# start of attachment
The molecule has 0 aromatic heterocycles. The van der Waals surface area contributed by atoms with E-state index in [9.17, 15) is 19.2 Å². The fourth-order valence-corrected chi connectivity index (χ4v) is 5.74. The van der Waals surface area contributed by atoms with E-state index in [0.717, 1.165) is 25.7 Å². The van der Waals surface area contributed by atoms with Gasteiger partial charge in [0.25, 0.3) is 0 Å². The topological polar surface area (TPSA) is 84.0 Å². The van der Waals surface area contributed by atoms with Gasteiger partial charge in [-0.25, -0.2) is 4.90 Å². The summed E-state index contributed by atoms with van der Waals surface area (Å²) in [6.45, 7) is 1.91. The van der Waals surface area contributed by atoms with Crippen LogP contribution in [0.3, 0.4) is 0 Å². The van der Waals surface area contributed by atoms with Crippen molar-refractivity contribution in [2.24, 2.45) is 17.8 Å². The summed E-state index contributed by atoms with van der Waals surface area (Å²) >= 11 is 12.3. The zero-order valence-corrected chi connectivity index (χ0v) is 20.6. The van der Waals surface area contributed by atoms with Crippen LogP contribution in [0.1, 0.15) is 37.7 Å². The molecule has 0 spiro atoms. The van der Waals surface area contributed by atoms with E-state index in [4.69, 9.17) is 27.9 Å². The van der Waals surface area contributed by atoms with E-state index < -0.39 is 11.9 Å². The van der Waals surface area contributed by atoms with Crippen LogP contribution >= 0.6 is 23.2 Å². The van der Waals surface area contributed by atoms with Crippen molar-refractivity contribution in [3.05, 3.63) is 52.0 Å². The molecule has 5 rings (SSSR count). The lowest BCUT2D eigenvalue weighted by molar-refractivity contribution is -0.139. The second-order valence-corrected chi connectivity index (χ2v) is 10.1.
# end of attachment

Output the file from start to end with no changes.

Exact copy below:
The molecule has 0 aromatic heterocycles. The van der Waals surface area contributed by atoms with E-state index in [9.17, 15) is 19.2 Å². The fourth-order valence-corrected chi connectivity index (χ4v) is 5.74. The van der Waals surface area contributed by atoms with E-state index in [0.717, 1.165) is 25.7 Å². The van der Waals surface area contributed by atoms with Gasteiger partial charge in [0.25, 0.3) is 0 Å². The topological polar surface area (TPSA) is 84.0 Å². The van der Waals surface area contributed by atoms with Gasteiger partial charge in [-0.25, -0.2) is 4.90 Å². The summed E-state index contributed by atoms with van der Waals surface area (Å²) in [6.45, 7) is 1.91. The van der Waals surface area contributed by atoms with Crippen LogP contribution in [0.3, 0.4) is 0 Å². The van der Waals surface area contributed by atoms with Crippen molar-refractivity contribution in [2.24, 2.45) is 17.8 Å². The summed E-state index contributed by atoms with van der Waals surface area (Å²) >= 11 is 12.3. The zero-order valence-corrected chi connectivity index (χ0v) is 20.6. The van der Waals surface area contributed by atoms with Crippen LogP contribution in [0.1, 0.15) is 37.7 Å². The molecule has 0 spiro atoms. The van der Waals surface area contributed by atoms with E-state index in [4.69, 9.17) is 27.9 Å². The van der Waals surface area contributed by atoms with E-state index < -0.39 is 11.9 Å². The van der Waals surface area contributed by atoms with Crippen LogP contribution >= 0.6 is 23.2 Å². The van der Waals surface area contributed by atoms with Crippen molar-refractivity contribution in [3.05, 3.63) is 52.0 Å². The molecule has 5 rings (SSSR count). The lowest BCUT2D eigenvalue weighted by molar-refractivity contribution is -0.139. The second-order valence-corrected chi connectivity index (χ2v) is 10.1.